Tsunami reveals problems with Oregon response

Tsunami reveals problems with Oregon response
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ASTORIA, Ore. (AP) — Emergency workers on Oregon's north coast say they're more cooperative and efficient today than when a big storm hit in 2007, but the tsunami warning this month revealed problems yet to be solved.

The Daily Astorian reports that officials of several agencies said there were problems keeping gawkers from heading to the beaches, for one thing. People were being kept off the beaches in some places but were able to gain access in others.

"We all need to work together here, and I didn't see that entirely happen," said Lt. Duane Stanton of the Oregon State Police.

Fortunately, said National Weather Service meteorologist Stephen Todd, it was a tsunami from a great distance, and the waves arrived March 11 at low tide, not high tide. The tides had their greatest impact farther south, at the Oregon-California border.

"If we'd all slept through this ... no one would have been the wiser," said Pat Corcoran, coastal hazards outreach specialist with Oregon Sea Grant, based in Astoria.

The officials also said there are questions about who orders an evacuation and how to deal with a mandatory evacuation versus a voluntary evacuation, as well as who gives the order that it's safe to return home.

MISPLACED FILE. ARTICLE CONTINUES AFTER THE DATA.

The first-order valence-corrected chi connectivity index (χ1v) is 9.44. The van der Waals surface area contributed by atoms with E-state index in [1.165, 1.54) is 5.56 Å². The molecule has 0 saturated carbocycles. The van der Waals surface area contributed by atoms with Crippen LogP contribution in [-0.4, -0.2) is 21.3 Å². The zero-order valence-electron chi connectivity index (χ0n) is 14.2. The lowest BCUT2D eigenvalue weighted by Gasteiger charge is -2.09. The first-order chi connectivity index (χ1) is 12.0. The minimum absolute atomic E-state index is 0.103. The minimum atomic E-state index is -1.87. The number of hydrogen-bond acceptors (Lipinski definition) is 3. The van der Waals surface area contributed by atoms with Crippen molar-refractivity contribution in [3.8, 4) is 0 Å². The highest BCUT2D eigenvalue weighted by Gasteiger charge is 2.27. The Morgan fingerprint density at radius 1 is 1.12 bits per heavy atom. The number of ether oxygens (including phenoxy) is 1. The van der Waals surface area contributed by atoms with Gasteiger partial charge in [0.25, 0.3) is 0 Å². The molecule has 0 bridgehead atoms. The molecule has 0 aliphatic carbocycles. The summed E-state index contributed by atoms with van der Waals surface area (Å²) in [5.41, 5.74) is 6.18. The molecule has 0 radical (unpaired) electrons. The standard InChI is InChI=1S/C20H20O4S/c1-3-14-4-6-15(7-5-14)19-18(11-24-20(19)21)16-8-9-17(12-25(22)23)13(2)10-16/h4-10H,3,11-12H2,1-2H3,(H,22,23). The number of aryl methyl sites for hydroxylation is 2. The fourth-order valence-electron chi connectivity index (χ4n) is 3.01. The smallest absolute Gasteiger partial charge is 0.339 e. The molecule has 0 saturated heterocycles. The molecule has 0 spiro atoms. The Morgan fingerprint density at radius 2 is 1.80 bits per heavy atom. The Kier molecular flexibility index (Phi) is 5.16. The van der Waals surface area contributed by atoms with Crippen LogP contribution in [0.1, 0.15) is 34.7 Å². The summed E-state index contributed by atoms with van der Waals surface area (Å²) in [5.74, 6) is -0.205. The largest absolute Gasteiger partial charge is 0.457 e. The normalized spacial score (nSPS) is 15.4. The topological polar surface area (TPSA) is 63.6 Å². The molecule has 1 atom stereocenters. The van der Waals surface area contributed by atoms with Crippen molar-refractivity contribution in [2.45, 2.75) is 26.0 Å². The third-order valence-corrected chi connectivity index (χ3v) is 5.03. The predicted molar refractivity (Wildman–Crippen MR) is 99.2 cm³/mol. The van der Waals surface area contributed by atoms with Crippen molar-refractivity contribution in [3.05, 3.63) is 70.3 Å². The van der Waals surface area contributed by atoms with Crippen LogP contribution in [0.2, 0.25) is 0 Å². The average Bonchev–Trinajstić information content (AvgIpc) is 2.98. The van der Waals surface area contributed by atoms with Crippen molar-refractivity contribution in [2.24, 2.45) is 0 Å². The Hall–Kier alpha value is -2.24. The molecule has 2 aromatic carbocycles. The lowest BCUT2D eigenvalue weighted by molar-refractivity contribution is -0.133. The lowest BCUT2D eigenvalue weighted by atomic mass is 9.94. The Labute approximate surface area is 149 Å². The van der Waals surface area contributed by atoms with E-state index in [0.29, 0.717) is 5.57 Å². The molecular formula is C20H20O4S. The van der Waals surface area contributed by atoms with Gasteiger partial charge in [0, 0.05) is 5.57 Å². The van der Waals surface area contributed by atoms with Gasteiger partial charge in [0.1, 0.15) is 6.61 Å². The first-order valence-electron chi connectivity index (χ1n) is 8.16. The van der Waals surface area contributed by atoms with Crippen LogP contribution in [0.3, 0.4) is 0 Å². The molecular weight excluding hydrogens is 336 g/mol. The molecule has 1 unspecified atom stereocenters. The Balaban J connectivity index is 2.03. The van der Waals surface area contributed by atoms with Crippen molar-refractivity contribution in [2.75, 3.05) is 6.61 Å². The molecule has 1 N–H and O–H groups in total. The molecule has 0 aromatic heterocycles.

"The issue of central command is hugely important," said Clatsop County Commissioner Peter Huhtala.

Clatsop County Emergency Operations Director Dean Perez said he fielded a number of calls from people asking why Astoria hadn't been evacuated.

"That's a city call," he said. The county can advise and make recommendations.

There's a list of things to fix, Perez said afterward, "but they're all fixable."

There were complaints about automatic notification calls from authorities, with many people saying their phones rang hours late, when it was clear there was no longer a need to evacuate.

Clatsop County officials say the current service provider is in bankruptcy and is no longer maintaining the system supporting the county's emergency notification system. The county has issued a request for quotes from other potential vendors, with the goal of having a new system in operation by early May.

In Seaside and farther south, City Manager Mark Winstanley said, calls were prioritized, and people in the most vulnerable area were contacted first.


Information from: The Daily Astorian, http://www.dailyastorian.com


Copyright 2011 The Associated Press.